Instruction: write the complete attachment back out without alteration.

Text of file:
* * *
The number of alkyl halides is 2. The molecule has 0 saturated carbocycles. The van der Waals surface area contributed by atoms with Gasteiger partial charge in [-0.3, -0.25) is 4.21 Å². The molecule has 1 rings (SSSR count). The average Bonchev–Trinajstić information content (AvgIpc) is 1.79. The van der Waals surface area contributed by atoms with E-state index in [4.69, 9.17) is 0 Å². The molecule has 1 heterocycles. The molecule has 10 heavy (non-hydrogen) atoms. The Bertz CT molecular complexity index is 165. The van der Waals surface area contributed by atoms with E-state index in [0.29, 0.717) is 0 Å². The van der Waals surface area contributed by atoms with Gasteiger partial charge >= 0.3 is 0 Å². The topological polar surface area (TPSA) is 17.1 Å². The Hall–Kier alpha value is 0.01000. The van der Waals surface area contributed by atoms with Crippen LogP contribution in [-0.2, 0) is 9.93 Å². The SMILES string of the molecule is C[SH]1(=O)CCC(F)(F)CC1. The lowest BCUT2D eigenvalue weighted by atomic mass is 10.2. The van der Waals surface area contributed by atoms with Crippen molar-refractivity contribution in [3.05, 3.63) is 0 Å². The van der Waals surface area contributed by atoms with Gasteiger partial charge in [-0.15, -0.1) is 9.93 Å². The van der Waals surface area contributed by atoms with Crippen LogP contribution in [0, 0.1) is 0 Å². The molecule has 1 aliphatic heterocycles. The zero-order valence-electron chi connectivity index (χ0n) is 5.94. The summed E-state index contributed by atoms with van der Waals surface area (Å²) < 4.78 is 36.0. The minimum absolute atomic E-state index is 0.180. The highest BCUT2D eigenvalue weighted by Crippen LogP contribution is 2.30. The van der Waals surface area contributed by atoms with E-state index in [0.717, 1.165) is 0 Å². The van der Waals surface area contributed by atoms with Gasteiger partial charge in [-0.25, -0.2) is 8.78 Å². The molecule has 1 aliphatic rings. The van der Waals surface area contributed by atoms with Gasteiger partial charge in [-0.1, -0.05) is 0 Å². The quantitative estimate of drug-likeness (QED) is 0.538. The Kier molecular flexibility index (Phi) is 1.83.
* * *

The number of alkyl halides is 2. The molecule has 0 saturated carbocycles. The van der Waals surface area contributed by atoms with Gasteiger partial charge in [-0.3, -0.25) is 4.21 Å². The molecule has 1 rings (SSSR count). The average Bonchev–Trinajstić information content (AvgIpc) is 1.79. The van der Waals surface area contributed by atoms with E-state index in [4.69, 9.17) is 0 Å². The molecule has 1 heterocycles. The molecule has 10 heavy (non-hydrogen) atoms. The Bertz CT molecular complexity index is 165. The van der Waals surface area contributed by atoms with E-state index in [0.29, 0.717) is 0 Å². The van der Waals surface area contributed by atoms with Gasteiger partial charge >= 0.3 is 0 Å². The topological polar surface area (TPSA) is 17.1 Å². The Hall–Kier alpha value is 0.01000. The van der Waals surface area contributed by atoms with Crippen LogP contribution in [-0.2, 0) is 9.93 Å². The SMILES string of the molecule is C[SH]1(=O)CCC(F)(F)CC1. The lowest BCUT2D eigenvalue weighted by atomic mass is 10.2. The van der Waals surface area contributed by atoms with Crippen molar-refractivity contribution in [3.05, 3.63) is 0 Å². The van der Waals surface area contributed by atoms with Gasteiger partial charge in [-0.15, -0.1) is 9.93 Å². The van der Waals surface area contributed by atoms with Crippen LogP contribution in [0, 0.1) is 0 Å². The molecule has 1 aliphatic heterocycles. The zero-order valence-electron chi connectivity index (χ0n) is 5.94. The summed E-state index contributed by atoms with van der Waals surface area (Å²) < 4.78 is 36.0. The minimum absolute atomic E-state index is 0.180. The highest BCUT2D eigenvalue weighted by Crippen LogP contribution is 2.30. The van der Waals surface area contributed by atoms with E-state index in [0.717, 1.165) is 0 Å². The van der Waals surface area contributed by atoms with Gasteiger partial charge in [-0.25, -0.2) is 8.78 Å². The molecule has 1 aliphatic rings. The van der Waals surface area contributed by atoms with Gasteiger partial charge in [-0.1, -0.05) is 0 Å². The quantitative estimate of drug-likeness (QED) is 0.538. The Kier molecular flexibility index (Phi) is 1.83.